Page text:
Finally, the same goes for websites. Check out the website before you let the address air. And again, I think it makes more sense to drive traffic to your station's website, especially if the web address is even a little complicated.

The Coming Apocalypse

I hate the term "white stuff." It's o.k. to say "snow" four times in your script because that's what it is. You needn't be cute about it. As a show producer, if I ever saw "white stuff" anywhere in the scripts, I'd strike it out and rant at the writer who wrote it. One of my arguments ran like this, "Have you ever, ever in your life heard someone actually say 'white stuff?' No you have not! Because people don't actually talk like that! So don't put it in your script!" Then I'd run off in a rage and drink another Mountain Dew.

Here's how I know the Apolcalypse is coming. The other day I was on a plane and struck up a conversation with the guy next to me. I told him I had moved from Philadelphia to Dallas. He said, "I bet you sure don't miss the white stuff, do you?" AHHHHHHHH!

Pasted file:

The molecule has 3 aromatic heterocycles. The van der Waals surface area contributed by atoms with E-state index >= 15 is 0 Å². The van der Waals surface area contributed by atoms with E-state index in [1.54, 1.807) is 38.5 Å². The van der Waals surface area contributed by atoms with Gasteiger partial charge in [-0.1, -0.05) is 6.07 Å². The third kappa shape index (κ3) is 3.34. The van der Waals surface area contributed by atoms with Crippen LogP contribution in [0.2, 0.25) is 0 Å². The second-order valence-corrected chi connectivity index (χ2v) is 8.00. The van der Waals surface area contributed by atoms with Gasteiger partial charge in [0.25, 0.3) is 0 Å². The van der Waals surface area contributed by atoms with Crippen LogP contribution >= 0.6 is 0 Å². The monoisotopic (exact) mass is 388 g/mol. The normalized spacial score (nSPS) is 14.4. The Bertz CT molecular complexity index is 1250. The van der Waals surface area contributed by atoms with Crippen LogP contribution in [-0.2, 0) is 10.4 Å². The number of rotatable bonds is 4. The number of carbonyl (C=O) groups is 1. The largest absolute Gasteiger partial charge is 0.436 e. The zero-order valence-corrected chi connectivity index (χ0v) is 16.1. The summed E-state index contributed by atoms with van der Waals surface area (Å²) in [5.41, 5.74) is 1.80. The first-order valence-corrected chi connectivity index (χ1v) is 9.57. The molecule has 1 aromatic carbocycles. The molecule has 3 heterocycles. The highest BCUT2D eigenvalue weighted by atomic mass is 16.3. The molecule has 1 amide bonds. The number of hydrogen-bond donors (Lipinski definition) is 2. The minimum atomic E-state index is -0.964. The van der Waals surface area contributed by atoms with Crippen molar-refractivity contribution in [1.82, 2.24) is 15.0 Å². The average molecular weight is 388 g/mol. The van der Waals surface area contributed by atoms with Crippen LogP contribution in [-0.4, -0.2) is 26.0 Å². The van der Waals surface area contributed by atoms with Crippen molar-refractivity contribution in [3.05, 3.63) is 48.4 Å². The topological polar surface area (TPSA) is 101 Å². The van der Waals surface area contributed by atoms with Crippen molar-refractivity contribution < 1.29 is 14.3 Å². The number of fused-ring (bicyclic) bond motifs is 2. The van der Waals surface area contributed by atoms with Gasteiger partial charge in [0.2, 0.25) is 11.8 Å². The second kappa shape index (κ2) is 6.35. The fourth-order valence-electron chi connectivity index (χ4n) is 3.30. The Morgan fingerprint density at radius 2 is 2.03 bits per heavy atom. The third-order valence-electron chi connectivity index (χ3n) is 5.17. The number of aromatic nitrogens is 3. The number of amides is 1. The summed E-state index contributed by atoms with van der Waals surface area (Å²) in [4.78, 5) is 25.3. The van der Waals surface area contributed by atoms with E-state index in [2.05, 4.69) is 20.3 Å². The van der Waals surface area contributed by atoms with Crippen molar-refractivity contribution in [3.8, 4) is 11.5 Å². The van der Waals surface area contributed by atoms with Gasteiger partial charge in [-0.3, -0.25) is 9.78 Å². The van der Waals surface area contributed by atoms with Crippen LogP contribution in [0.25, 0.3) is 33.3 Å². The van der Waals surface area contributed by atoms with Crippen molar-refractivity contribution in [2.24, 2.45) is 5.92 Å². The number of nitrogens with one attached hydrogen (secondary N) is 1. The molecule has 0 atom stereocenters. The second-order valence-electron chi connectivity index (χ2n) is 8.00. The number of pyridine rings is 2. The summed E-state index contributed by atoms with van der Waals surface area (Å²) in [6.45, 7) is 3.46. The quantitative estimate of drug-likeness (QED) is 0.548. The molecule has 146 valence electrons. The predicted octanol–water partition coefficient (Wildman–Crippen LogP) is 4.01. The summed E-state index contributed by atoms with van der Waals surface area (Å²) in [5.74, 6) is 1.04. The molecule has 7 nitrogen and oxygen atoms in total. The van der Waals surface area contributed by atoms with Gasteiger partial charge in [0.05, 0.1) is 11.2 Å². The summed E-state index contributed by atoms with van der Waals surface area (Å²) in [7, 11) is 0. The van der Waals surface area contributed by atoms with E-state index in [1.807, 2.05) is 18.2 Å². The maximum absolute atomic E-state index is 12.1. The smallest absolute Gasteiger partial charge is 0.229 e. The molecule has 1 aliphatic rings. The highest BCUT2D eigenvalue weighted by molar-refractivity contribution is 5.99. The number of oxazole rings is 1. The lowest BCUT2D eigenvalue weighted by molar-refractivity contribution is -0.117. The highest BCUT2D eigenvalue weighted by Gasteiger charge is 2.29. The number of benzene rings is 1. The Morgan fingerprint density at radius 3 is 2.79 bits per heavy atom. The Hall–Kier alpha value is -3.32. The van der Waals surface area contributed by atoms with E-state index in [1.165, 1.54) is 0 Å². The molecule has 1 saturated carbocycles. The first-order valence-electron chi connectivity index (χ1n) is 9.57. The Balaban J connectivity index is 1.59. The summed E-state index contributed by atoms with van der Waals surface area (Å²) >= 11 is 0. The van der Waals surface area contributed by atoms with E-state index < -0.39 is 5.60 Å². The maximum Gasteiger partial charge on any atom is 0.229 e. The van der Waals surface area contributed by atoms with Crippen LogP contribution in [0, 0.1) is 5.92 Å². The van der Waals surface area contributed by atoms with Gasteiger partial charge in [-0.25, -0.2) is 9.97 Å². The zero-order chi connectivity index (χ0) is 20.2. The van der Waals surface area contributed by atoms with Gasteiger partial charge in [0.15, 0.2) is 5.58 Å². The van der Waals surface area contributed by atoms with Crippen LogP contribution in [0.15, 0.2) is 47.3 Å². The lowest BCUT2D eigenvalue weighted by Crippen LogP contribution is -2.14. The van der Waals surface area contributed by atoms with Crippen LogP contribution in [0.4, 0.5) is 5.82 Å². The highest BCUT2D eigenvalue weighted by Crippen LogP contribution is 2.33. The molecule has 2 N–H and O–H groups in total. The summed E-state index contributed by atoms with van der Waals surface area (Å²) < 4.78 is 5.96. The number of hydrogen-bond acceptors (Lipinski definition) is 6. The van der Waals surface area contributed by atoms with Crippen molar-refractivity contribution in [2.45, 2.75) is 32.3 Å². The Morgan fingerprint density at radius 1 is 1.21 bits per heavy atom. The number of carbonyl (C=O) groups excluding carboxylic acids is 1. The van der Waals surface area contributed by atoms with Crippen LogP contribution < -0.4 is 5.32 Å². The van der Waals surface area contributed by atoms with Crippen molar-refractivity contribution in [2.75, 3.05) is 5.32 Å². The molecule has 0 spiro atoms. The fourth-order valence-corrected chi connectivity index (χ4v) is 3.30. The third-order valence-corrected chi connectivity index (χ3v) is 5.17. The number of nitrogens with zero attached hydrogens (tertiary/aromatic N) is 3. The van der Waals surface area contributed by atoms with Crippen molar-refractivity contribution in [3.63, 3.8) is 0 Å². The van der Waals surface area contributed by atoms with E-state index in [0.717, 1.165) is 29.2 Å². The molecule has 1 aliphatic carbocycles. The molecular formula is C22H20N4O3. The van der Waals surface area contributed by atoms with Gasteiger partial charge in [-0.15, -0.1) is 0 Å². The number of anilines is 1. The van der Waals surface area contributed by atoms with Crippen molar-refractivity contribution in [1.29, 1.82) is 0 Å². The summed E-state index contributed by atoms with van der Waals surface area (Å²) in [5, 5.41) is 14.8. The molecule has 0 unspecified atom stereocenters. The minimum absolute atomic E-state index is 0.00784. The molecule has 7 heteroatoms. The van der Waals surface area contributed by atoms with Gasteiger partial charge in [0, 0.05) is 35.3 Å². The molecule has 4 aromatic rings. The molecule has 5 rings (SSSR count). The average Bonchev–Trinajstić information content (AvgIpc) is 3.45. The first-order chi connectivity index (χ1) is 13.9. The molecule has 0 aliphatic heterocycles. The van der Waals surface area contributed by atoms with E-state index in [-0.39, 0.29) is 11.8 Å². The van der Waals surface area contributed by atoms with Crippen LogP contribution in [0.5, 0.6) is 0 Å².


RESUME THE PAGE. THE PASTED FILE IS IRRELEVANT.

Don't Keep Your Mouth Shut

Difficult discussions are tough but not having them makes it worse. An example. When I worked as a show producer, there was a reporter who always came in late. Given that I was coming in early, eating lunch as my desk and getting paged during bathroom breaks, watching this person stroll in later and later every day made me hot under the collar. But did I say anything? You bet I did not. I kept my mouth shut and let it build day after day. Then, one day, we needed the reporter to get out on a story right after they got in the door. Instead, they sat down at their desk and started surfing the net. The conversation that followed went something like this:

Me: What are you doing?! You need get out the door.